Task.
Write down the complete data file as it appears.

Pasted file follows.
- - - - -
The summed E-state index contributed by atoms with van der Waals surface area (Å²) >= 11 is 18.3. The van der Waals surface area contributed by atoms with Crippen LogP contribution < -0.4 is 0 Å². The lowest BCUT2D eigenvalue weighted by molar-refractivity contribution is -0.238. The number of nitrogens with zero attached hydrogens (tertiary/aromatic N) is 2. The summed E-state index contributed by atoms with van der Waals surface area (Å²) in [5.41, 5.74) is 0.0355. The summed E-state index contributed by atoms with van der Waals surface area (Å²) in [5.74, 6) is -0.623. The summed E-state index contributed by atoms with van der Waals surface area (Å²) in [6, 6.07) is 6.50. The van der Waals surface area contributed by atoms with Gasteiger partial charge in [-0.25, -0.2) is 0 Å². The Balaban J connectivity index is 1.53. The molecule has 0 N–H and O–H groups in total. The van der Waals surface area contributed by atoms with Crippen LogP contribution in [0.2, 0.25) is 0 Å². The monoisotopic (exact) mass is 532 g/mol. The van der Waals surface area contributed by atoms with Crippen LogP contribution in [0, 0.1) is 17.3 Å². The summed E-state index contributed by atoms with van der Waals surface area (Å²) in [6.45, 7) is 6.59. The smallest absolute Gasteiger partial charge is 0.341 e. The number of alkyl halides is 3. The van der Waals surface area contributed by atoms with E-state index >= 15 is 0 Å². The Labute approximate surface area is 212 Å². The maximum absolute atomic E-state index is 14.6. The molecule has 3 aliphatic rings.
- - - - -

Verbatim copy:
The summed E-state index contributed by atoms with van der Waals surface area (Å²) >= 11 is 18.3. The van der Waals surface area contributed by atoms with Crippen LogP contribution < -0.4 is 0 Å². The lowest BCUT2D eigenvalue weighted by molar-refractivity contribution is -0.238. The number of nitrogens with zero attached hydrogens (tertiary/aromatic N) is 2. The summed E-state index contributed by atoms with van der Waals surface area (Å²) in [5.41, 5.74) is 0.0355. The summed E-state index contributed by atoms with van der Waals surface area (Å²) in [5.74, 6) is -0.623. The summed E-state index contributed by atoms with van der Waals surface area (Å²) in [6, 6.07) is 6.50. The van der Waals surface area contributed by atoms with Gasteiger partial charge in [-0.25, -0.2) is 0 Å². The Balaban J connectivity index is 1.53. The molecule has 0 N–H and O–H groups in total. The van der Waals surface area contributed by atoms with Crippen LogP contribution in [0.2, 0.25) is 0 Å². The monoisotopic (exact) mass is 532 g/mol. The van der Waals surface area contributed by atoms with Crippen LogP contribution in [0, 0.1) is 17.3 Å². The summed E-state index contributed by atoms with van der Waals surface area (Å²) in [6.45, 7) is 6.59. The smallest absolute Gasteiger partial charge is 0.341 e. The number of alkyl halides is 3. The van der Waals surface area contributed by atoms with E-state index >= 15 is 0 Å². The Labute approximate surface area is 212 Å². The maximum absolute atomic E-state index is 14.6. The molecule has 3 aliphatic rings.